10 tips for better communication with your patient

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Imagine meeting your newest patient who has come to you dissatisfied with their treatment at another practice. Undoubtedly, you’ll be no stranger to complaints like “the therapist gave me a different treatment than the one we had agreed on” or “I had to repeat everything, again and again, each session.” Although you’re a knowledgeable and skilled physiotherapist, the physios in your practice might not be the best communicators.

‘Skills for communicating with patients’ (1) emphasises that communication forms the bridge between theory and practice and expresses that how we communicate is just as important as what we’re saying. Communication is the key to building a good relationship with your patient and maximising a treatment’s effectiveness. In this blog, we’ll share 10 tips on how to improve your communication with your patients. Whether you are a seasoned therapist or just starting, these tips will help you communicate better with your patients.

Ten tips for better communication with your patient 

  1. Create an excellent foundation
  2. Listen to your patients
  3. Use communication techniques 
  4. Don’t forget: non-verbal communication is also communication
  5. Involve your patient in the process
  6. Take notes without disrupting the conversation
  7. Be respectful
  8. Take your patient’s mental and physical capabilities into account 
  9. Dose information and stimulate memory 
  10. Employ e-health tools and services

Each tip will be discussed in more detail below.

Tip 1 Create an excellent foundation 

Your first interaction can make or break an excellent therapist-patient relationship. A relationship that is essential to the treatment’s effectiveness. It takes little effort to start a conversation properly, so make sure to take your time:

  • Greet your patient and introduce yourself
  • Be friendly and interested
  • Prepare beforehand and interact with your patient on a personal level. 

Tip 2 Listen to your patients

Listening is one of your most essential qualities. Patients who feel heard will speak more freely about their symptoms. Conversely, someone who does not feel heard, will crawl back into their shell. Undoubtedly, you’ll have experienced a similar situation in which you’re left questioning why you should provide any details if your doctor or therapist is unwilling to listen anyway. 

The problem, however, is that sometimes we listen but must clearly show it to our patients. Use the following tips to avoid losing patients:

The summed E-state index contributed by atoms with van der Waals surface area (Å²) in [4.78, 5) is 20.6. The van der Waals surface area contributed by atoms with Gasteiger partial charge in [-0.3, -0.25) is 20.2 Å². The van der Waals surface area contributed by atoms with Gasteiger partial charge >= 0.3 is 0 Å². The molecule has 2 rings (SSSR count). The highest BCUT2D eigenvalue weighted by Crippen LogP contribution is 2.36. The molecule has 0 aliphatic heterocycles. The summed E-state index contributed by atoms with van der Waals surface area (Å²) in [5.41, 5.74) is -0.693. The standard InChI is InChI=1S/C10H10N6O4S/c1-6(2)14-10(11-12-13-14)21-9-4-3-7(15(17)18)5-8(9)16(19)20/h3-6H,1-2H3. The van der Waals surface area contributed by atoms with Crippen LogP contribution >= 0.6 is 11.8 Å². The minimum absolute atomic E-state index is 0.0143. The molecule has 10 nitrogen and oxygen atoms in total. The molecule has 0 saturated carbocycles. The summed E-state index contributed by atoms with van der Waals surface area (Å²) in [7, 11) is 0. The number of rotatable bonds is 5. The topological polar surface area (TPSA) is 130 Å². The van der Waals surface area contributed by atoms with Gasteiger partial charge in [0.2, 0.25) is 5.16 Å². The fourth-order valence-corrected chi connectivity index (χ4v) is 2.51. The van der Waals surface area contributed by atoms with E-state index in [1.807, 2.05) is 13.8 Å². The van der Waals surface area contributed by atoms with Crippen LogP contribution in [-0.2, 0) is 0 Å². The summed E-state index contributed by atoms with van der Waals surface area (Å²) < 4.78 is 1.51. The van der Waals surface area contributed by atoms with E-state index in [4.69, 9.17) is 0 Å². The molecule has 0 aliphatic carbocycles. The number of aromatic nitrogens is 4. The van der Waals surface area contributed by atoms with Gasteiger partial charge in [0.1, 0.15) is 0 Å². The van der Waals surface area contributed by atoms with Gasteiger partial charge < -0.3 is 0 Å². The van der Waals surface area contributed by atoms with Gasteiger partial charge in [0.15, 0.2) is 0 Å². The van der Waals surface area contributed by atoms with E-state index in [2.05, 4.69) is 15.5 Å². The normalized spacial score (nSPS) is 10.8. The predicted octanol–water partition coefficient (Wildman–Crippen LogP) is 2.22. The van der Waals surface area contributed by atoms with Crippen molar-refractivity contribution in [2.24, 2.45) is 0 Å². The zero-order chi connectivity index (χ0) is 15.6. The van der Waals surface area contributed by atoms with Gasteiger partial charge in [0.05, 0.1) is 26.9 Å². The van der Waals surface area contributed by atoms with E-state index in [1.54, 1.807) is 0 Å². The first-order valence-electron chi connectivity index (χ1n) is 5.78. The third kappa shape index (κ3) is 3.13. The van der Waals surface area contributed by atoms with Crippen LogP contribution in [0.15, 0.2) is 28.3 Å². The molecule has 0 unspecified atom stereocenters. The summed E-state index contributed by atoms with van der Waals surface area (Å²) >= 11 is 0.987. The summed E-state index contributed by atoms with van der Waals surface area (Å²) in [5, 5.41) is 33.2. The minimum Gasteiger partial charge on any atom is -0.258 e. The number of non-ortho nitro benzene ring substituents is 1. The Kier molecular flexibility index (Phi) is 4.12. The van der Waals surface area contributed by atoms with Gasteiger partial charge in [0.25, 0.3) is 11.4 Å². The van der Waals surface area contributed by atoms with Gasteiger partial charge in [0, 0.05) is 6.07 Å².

• Ask an introductory question and give your patient enough space and time to answer
  • Paraphrase and summarise during the conversation (and always ask your patient if your interpretation and summary are correct)

Tip 3 Use communication techniques

Communication techniques are comprehensive, but in this particular case, we like to refer to the methods and actions you can use to structure your conversation. Here are a few examples of such interview techniques:

  • Do not ask suggestive questions
  • Alternate between open-ended and closed questions
  • Provide both verbal (through silences, repetition or paraphrasing) and non-verbal support
  • Dig deeper
  • Avoid jargon (if and when you do use it, don’t forget to explain it thoroughly)
  • Maintain a logical structure
  • Make use of transitional comments (don't just move on to the next topic, but clearly state why you are switching to it)
  • Keep the conversation on track and don't let it stray

Tip 4 Don’t forget: non-verbal communication is also communication

Communication is so much more than what you’re saying. For example, making eye contact with your patient will make them feel they are being listened to. Simultaneously, eye contact indicates confidence, which helps build the patient's trust. Below are some other ways you can communicate in a non-verbal manner with your patient to clear things up:

  • Body posture (e.g. are you sitting slumped with your arms crossed or sitting nicely upright with an open posture?)
  • Position relative to each other (e.g. facing each other can appear coercive and intimidating while sitting at a 90° angle can come across as friendly and inviting)
  • Movements and/or gestures
  • Facial expressions
  • Voice use (e.g. are you speaking softly and stammering or using your voice at an average volume without stammering?)